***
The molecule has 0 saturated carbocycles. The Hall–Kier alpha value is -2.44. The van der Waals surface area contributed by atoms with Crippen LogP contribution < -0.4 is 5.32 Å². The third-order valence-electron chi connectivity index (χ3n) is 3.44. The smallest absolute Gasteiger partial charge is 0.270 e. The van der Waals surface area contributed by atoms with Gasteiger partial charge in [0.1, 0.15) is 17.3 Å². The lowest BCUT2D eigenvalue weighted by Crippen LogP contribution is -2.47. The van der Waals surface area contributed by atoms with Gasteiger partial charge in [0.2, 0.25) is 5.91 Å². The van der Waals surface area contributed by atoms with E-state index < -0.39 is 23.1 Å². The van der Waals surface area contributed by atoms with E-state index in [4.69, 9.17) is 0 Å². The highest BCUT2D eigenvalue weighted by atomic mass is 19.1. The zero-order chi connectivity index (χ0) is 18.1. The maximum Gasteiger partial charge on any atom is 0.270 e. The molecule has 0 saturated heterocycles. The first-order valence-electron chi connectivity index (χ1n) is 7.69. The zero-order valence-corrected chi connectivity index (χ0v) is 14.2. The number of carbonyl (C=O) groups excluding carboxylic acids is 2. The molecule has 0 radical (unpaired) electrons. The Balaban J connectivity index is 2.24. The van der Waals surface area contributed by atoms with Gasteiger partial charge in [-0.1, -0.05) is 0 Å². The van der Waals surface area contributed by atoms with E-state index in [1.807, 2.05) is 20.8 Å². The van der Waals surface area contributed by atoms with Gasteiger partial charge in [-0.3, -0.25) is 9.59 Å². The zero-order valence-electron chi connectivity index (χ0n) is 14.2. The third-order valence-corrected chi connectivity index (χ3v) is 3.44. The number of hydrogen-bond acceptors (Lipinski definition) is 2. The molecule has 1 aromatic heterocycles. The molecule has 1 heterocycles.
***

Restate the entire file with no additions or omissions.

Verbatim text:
The molecule has 0 saturated carbocycles. The Hall–Kier alpha value is -2.44. The van der Waals surface area contributed by atoms with Crippen LogP contribution < -0.4 is 5.32 Å². The third-order valence-electron chi connectivity index (χ3n) is 3.44. The smallest absolute Gasteiger partial charge is 0.270 e. The van der Waals surface area contributed by atoms with Gasteiger partial charge in [0.1, 0.15) is 17.3 Å². The lowest BCUT2D eigenvalue weighted by Crippen LogP contribution is -2.47. The van der Waals surface area contributed by atoms with Gasteiger partial charge in [0.2, 0.25) is 5.91 Å². The van der Waals surface area contributed by atoms with E-state index < -0.39 is 23.1 Å². The van der Waals surface area contributed by atoms with E-state index in [4.69, 9.17) is 0 Å². The highest BCUT2D eigenvalue weighted by atomic mass is 19.1. The zero-order chi connectivity index (χ0) is 18.1. The maximum Gasteiger partial charge on any atom is 0.270 e. The molecule has 0 saturated heterocycles. The first-order valence-electron chi connectivity index (χ1n) is 7.69. The zero-order valence-corrected chi connectivity index (χ0v) is 14.2. The number of carbonyl (C=O) groups excluding carboxylic acids is 2. The molecule has 0 radical (unpaired) electrons. The Balaban J connectivity index is 2.24. The van der Waals surface area contributed by atoms with Gasteiger partial charge in [-0.1, -0.05) is 0 Å². The van der Waals surface area contributed by atoms with E-state index in [1.807, 2.05) is 20.8 Å². The van der Waals surface area contributed by atoms with Gasteiger partial charge in [-0.3, -0.25) is 9.59 Å². The zero-order valence-electron chi connectivity index (χ0n) is 14.2. The third-order valence-corrected chi connectivity index (χ3v) is 3.44. The number of hydrogen-bond acceptors (Lipinski definition) is 2. The molecule has 1 aromatic heterocycles. The molecule has 1 heterocycles.